Bernard Pierce is "slated" to start Sunday at running back for the Baltimore Ravens in place of the injured Ray Rice, the Baltimore Sun reported Saturday.
Rice has started 43 straight regular-season games but is listed as doubtful on the team's injury report. Rice did not practice during the week.
Coach John Harbaugh said Friday that Rice will be a game-time decision. However, the Sun cited a source who said that Pierce is expected to start and that Rice's hip injury will likely last for two weeks.
---The Tampa Bay Buccaneers released running back Peyton Hillis, according to NFL.com.
Hillis, a former seventh-round draft pick of the Denver Broncos in 2008, broke out in 2010 when he rushed for 1,177 yards with 11 touchdowns for the Cleveland Browns.
He made the cover of the Madden NFL video game the following season but his popularity faded after a disappointing 2011 in which he rushed for just 587 yards in 10 games.
After getting released by Cleveland, he spent last season with the Kansas City Chiefs. He played 13 games but totaled just 309 yards on the ground. He then signed with the Buccaneers in the offseason.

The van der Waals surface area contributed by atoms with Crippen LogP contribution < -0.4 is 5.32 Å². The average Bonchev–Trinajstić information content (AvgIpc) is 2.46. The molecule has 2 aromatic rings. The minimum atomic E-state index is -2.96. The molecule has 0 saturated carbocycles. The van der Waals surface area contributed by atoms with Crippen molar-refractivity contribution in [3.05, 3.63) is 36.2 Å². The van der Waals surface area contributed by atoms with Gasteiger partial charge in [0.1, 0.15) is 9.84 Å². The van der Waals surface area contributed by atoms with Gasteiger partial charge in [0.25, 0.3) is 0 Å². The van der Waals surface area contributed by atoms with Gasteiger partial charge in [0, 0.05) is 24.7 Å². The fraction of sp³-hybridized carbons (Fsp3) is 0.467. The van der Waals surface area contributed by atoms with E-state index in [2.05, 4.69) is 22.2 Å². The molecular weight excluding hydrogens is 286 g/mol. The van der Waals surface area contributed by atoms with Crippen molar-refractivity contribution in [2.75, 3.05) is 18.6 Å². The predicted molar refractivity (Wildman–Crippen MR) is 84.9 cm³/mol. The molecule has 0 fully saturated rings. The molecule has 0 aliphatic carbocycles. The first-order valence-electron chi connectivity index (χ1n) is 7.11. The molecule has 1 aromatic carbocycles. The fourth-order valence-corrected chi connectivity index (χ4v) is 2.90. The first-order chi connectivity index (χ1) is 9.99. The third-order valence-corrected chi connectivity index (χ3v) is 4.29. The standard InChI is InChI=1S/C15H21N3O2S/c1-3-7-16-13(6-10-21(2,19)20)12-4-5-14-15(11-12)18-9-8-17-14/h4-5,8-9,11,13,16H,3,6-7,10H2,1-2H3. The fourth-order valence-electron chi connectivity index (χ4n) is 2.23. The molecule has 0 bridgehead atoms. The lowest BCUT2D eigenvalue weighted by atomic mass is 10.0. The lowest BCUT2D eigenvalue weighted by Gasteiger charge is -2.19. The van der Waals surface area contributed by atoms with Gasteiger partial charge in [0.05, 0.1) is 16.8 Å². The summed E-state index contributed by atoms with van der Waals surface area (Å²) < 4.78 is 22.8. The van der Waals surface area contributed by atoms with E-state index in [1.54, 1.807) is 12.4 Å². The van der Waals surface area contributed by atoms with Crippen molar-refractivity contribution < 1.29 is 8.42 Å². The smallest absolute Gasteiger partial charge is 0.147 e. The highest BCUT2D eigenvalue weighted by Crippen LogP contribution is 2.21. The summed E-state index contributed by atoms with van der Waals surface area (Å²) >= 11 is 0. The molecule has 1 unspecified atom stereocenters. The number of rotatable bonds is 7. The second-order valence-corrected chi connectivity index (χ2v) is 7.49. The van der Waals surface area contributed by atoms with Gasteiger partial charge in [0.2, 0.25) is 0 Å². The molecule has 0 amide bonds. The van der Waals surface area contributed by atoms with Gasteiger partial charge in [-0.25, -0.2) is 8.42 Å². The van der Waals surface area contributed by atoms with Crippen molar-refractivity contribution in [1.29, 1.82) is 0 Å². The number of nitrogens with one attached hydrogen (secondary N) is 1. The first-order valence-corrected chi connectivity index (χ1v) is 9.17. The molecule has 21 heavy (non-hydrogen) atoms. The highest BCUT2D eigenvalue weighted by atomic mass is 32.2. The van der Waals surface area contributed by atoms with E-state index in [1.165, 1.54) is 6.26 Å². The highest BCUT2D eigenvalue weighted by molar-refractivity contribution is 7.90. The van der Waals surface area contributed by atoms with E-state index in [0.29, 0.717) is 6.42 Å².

Hillis did not play Tampa Bay's first two games.
---Houston Texans left tackle Duane Brown did not make the trip to Baltimore for Sunday's game against the Ravens because of a toe injury, according to ESPN.com.
Brown was injured in the first half of last Sunday's game against the Tennessee Titans. Brown, an All-Pro, finished the game after sitting out five plays but was later diagnosed with turf toe.
He started 78 straight games after getting selected by the Texans in the first round of the 2008 draft.
Coach Gary Kubiak said Brown could play as of Friday despite not practicing. He was listed as questionable on the team's injury report.
Ryan Harris will start in place of Brown.
---New York Giants cornerback Corey Webster was downgraded from doubtful to out for Sunday's game against the Carolina Panthers.
Webster did not make the team's trip to Charlotte, N.C., due to a hip injury.
Veteran Aaron Ross is expected to start in place of Webster.
---Washington Redskins tight end Fred Davis is questionable for Sunday's game against the Detroit Lions with an ankle injury. Davis has three catches for 25 yards this season since coming back from an Achilles injury last year.
Rookie Jordan Reed will likely get increased playing time, even if the struggling Davis does play.
---Tim Tebow reportedly rejected a $1 million proposal to play football for a Russian team.
Moscow Black Storm owner Mikhail Zaltsman e-mailed Russian sports/news service R-Sport on Saturday, writing that Tebow refused his offer.
Zaltsman's offer included $1 million to play in two playoff games for the Black Storm. Zaltsman wanted Tebow to fly to Moscow for the team's semifinal against the Moscow Patriots in the American Football Championship of Russia on Sept. 28 and also play in the final if they advance.
Tebow's agents reportedly urged him not to play.